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Another LBJ Presides in Texas (Radio, That Is)


AUSTIN, Texas — Like her mother before her, Luci Baines Johnson presides over a Texas radio empire--with the emphasis on Texas.

Home-state musicians Lyle Lovett, Robert Earl Keen and Willie Nelson get plenty of air time. So do up-and-comers from Austin's music scene. At the flagship KLBJ-AM, local news is a mainstay. Throughout LBJS Broadcasting Co., employees promote community service.

"In a day and time where communications, especially radio, has an increasing march toward homogenization, we have resisted that march," said Johnson, daughter of Lady Bird Johnson and the late President Lyndon B. Johnson. "We believe that the edge for radio as an entity is being local."

Market figures appear to back her up. Combined, LBJS Broadcasting's six stations are the local leader in the 25-to-54 age group in audience share and total listeners, according to Arbitron ratings.

Being in the market for nearly 60 years has helped, said Johnson, 54, who, as chairwoman of her family's privately held LBJ Holding Co., oversees its radio business.

Ian Turpin, Johnson's husband, is president of LBJ Holding Co., which also includes real estate ventures. The couple returned to Texas from Canada in the early 1990s to work more directly with the company after an economic downturn took a toll on the Johnson family operation.

Luci's sister, Lynda Johnson Robb, is married to Chuck Robb, a former Virginia governor and senator, and has less involvement in the Texas business.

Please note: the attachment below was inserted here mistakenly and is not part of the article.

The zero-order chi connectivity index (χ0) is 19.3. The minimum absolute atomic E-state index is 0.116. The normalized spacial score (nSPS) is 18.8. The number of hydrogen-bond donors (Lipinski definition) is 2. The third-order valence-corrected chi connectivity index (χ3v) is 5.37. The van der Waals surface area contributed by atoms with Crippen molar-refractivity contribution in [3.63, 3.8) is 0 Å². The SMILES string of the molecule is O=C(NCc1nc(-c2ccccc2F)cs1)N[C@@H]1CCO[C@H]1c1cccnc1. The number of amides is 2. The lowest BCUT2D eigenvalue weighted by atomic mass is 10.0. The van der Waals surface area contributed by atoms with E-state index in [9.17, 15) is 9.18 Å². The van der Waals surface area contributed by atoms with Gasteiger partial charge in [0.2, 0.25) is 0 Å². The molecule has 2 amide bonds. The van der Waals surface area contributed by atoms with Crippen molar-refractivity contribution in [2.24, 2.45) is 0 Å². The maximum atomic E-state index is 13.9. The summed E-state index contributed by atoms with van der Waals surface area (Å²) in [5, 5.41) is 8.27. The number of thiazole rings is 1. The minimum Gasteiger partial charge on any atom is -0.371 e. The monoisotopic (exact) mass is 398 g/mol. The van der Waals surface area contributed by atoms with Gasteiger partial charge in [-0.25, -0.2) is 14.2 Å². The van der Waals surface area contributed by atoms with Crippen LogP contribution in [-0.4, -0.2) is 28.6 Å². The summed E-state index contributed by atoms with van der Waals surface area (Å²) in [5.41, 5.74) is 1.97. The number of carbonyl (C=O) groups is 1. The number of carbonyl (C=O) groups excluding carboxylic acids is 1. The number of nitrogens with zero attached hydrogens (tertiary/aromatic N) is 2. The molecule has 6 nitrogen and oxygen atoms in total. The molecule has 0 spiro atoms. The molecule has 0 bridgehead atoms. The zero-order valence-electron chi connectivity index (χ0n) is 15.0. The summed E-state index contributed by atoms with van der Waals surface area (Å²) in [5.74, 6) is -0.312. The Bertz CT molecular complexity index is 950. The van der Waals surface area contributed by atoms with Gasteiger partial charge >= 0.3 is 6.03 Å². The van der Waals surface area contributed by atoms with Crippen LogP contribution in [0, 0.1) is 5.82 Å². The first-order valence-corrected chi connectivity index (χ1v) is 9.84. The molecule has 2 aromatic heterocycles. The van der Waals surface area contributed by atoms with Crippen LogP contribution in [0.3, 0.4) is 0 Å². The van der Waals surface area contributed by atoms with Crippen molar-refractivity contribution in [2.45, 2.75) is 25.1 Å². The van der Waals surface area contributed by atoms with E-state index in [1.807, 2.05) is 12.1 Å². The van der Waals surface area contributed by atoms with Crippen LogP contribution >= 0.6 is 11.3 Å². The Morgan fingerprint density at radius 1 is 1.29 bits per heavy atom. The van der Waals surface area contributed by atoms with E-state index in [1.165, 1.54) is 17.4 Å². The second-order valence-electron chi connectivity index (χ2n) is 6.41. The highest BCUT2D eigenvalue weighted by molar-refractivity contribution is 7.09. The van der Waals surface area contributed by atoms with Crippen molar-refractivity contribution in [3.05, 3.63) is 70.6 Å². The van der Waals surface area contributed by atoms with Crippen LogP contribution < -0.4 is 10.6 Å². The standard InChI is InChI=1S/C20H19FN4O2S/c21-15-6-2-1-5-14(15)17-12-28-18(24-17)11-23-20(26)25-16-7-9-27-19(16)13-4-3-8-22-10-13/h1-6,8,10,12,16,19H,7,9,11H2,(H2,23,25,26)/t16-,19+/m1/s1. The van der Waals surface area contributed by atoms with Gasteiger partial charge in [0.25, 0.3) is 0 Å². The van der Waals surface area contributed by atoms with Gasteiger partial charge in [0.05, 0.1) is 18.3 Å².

Lady Bird Johnson, 89, remains on the holding company's board and attends most of its meetings. She started the business when she bought the family's first radio station in 1942 with $17,500 in inheritance money while her husband was in Congress.

Then known as KTBC, the station had frequency problems, sales problems and personnel problems. Lady Bird Johnson's close attention gradually improved the station's bottom line. She sold commercial time and even helped clean floors.

Later she obtained one of the first FM signals at a time when the potential of FM radio was unknown. The family acquired a television station, KTBC, but sold it and its call letters in 1973. That's when the designation KLBJ for the flagship radio station came about.

LBJS Broadcasting has found a way to compete effectively against larger companies, said Tom Taylor, editor of M Street Daily, a radio industry newsletter.

A large corporation with hundreds of stations may benefit from cost savings and efficiencies. But the smaller, private LBJS Broadcasting doesn't have to meet outside analysts' profit projections and can concentrate on serving a niche in a local market, Taylor said.

Now that the former first lady has "passed the baton" as leader of the family's broadcasting business, Luci Johnson said she is working to live up to her mother's standards.

"It is what I try to do," she said. "I had a great teacher, a remarkable mentor."

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